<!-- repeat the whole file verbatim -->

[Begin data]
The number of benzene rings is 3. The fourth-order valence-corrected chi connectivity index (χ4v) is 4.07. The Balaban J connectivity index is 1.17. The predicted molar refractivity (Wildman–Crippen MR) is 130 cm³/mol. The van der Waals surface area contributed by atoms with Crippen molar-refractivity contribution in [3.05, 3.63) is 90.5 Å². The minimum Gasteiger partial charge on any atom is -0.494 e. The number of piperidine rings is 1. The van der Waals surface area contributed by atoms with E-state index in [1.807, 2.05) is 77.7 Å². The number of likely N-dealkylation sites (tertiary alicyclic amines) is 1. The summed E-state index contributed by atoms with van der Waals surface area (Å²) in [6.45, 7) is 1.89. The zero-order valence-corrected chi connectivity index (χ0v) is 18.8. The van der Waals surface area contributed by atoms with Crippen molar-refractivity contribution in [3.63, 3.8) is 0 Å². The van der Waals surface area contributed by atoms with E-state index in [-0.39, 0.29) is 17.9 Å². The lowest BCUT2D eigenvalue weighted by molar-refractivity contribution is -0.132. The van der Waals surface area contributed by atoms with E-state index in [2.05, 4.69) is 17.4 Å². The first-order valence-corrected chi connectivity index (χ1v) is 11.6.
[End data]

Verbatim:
The number of benzene rings is 3. The fourth-order valence-corrected chi connectivity index (χ4v) is 4.07. The Balaban J connectivity index is 1.17. The predicted molar refractivity (Wildman–Crippen MR) is 130 cm³/mol. The van der Waals surface area contributed by atoms with Crippen molar-refractivity contribution in [3.05, 3.63) is 90.5 Å². The minimum Gasteiger partial charge on any atom is -0.494 e. The number of piperidine rings is 1. The van der Waals surface area contributed by atoms with E-state index in [1.807, 2.05) is 77.7 Å². The number of likely N-dealkylation sites (tertiary alicyclic amines) is 1. The summed E-state index contributed by atoms with van der Waals surface area (Å²) in [6.45, 7) is 1.89. The zero-order valence-corrected chi connectivity index (χ0v) is 18.8. The van der Waals surface area contributed by atoms with Crippen molar-refractivity contribution in [3.63, 3.8) is 0 Å². The van der Waals surface area contributed by atoms with E-state index in [-0.39, 0.29) is 17.9 Å². The lowest BCUT2D eigenvalue weighted by molar-refractivity contribution is -0.132. The van der Waals surface area contributed by atoms with E-state index in [2.05, 4.69) is 17.4 Å². The first-order valence-corrected chi connectivity index (χ1v) is 11.6.